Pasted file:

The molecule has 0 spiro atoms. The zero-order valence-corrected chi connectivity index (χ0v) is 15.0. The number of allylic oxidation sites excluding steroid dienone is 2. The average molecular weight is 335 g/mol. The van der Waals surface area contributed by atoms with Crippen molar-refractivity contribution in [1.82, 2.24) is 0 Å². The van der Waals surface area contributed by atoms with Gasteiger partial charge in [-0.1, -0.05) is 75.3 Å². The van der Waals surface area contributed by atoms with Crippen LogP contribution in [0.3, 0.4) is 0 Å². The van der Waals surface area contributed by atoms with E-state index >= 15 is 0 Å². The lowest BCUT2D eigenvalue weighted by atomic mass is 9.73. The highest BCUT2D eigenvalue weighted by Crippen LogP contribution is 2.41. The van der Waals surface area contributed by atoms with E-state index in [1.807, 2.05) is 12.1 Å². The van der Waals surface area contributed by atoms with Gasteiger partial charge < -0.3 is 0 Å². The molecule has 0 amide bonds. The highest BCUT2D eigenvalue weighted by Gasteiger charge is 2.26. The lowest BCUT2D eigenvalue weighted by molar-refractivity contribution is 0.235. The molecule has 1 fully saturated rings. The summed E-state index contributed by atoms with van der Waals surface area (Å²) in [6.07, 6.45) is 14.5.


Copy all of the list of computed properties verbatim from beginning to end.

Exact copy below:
The molecule has 0 spiro atoms. The zero-order valence-corrected chi connectivity index (χ0v) is 15.0. The number of allylic oxidation sites excluding steroid dienone is 2. The average molecular weight is 335 g/mol. The van der Waals surface area contributed by atoms with Crippen molar-refractivity contribution in [1.82, 2.24) is 0 Å². The van der Waals surface area contributed by atoms with Gasteiger partial charge in [-0.1, -0.05) is 75.3 Å². The van der Waals surface area contributed by atoms with Crippen LogP contribution in [0.3, 0.4) is 0 Å². The van der Waals surface area contributed by atoms with E-state index >= 15 is 0 Å². The lowest BCUT2D eigenvalue weighted by atomic mass is 9.73. The highest BCUT2D eigenvalue weighted by Crippen LogP contribution is 2.41. The van der Waals surface area contributed by atoms with E-state index in [1.807, 2.05) is 12.1 Å². The van der Waals surface area contributed by atoms with Gasteiger partial charge < -0.3 is 0 Å². The molecule has 0 amide bonds. The highest BCUT2D eigenvalue weighted by Gasteiger charge is 2.26. The lowest BCUT2D eigenvalue weighted by molar-refractivity contribution is 0.235. The molecule has 1 fully saturated rings. The summed E-state index contributed by atoms with van der Waals surface area (Å²) in [6.07, 6.45) is 14.5.